Wheat was the crop that dominated the agricultural industry in the Great Plains, and the crop on which nesters in the Southern Plains relied to generate income. In a land where people had always believed nothing could grow, suddenly there was wheat—golden and plentiful. In The Worst Hard Time, wheat is a symbol of prosperity and hope against great odds—but also the fragility of such prosperity. When George Alexander Ehrlich traversed the Atlantic Ocean during a hurricane, he brought with him a hearty variety of wheat—turkey red—that he intended to plant when he arrived in Oklahoma. His ability to stake a section of land in the Oklahoma Panhandle and plant his crop led to the settlement of a small Russo-German community that had previously migrated around Europe for nearly 200 years. Wheat allowed immigrants like Ehrlich, with nowhere else to go, a chance to create a permanent home. It also allowed for people who had always been poor to own their own piece of land and to generate income from it. During the 1920s, wheat made some farmers rich. Income from the sale of wheat funded the construction of towns and inspired the dream that the High Plains could soon build skyscrapers, indicating that there was a hope to make the High Plains as sophisticated and appealing as any coastal city. However, when the price of wheat fell after the stock market crash and, a few years later, the ground dried up, making it impossible to farm, the boundless hope that the nearly miraculous crop had inspired quickly evaporated in the Southern Plains.
Wheat Quotes in The Worst Hard Time
“The soil is the one indestructible, immutable asset that the nation possesses,” the Federal Bureau of Soils proclaimed as the grasslands were transformed. “It is the one resource that cannot be exhausted, that cannot be used up.”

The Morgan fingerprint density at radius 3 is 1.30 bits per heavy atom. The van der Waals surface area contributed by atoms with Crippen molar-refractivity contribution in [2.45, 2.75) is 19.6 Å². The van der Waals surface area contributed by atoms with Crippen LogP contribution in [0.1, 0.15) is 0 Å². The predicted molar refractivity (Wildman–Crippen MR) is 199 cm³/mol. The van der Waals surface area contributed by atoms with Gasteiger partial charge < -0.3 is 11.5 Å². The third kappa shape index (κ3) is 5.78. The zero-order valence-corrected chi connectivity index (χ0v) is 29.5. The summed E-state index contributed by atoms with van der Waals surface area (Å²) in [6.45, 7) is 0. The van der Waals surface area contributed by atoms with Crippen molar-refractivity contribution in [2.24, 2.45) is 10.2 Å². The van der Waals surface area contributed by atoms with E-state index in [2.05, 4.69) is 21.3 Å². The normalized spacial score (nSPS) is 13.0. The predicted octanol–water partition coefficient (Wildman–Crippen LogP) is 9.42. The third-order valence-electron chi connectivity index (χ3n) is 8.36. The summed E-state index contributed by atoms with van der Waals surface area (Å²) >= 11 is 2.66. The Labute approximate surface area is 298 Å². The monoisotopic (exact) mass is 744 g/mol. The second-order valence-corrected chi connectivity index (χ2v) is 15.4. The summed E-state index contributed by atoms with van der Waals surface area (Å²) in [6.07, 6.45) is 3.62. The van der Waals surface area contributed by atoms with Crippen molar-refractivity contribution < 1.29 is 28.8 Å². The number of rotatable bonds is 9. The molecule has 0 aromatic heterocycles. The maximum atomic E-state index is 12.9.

“Americans are nearer to the final triumph over poverty than ever before in the history of the land,” said the new president, Herbert Hoover, who took office in 1929. He had won in a landslide, breaking the Democratic hold on the solid South, taking the prairie states with him. The tractors rolled on, the grass yanked up, a million acres a year, turned and pulverized; in just five years, 1925 to 1930, another 5.2 million acres of native sod went under the plow in the southern plains—an area the size of two Yellowstone National Parks.
The land hardened. Rivers that had been full in spring trickled down to a string line of water and then disappeared. That September was the warmest yet in the still-young century. Bam White scanned the sky for a “sun dog,” his term for a halo that foretold of rain; he saw nothing through the heat of July, August, and September. He noticed how the horses were lethargic, trying to conserve energy. Usually, when the animals bucked or stirred, it meant a storm on the way. They had been passive for some time now, in a summer when the rains left and did not come back for nearly eight years.
People were drilling deep and tapping into the main vein of that ancient, underground reservoir of the Ogallala Aquifer, as big as the grassland itself, they said. These new boomers, a handful of men in town, wanted no part of Bennett’s soil-conservation districts. They wanted money to pump up a river of water from the Ogallala, pass it through a tangle of pipes, and spit it out over the sandpapered land. They would grow wheat and corn and sorghum, and they would make a pile, using all the water they wanted, you just wait and see. They talked as if it were the dawn of the wheat boom, twenty years earlier. Melt thought they had not learned a thing from the last decade. The High Plains belonged to Indians and grass, but few people in Dalhart shared his feelings.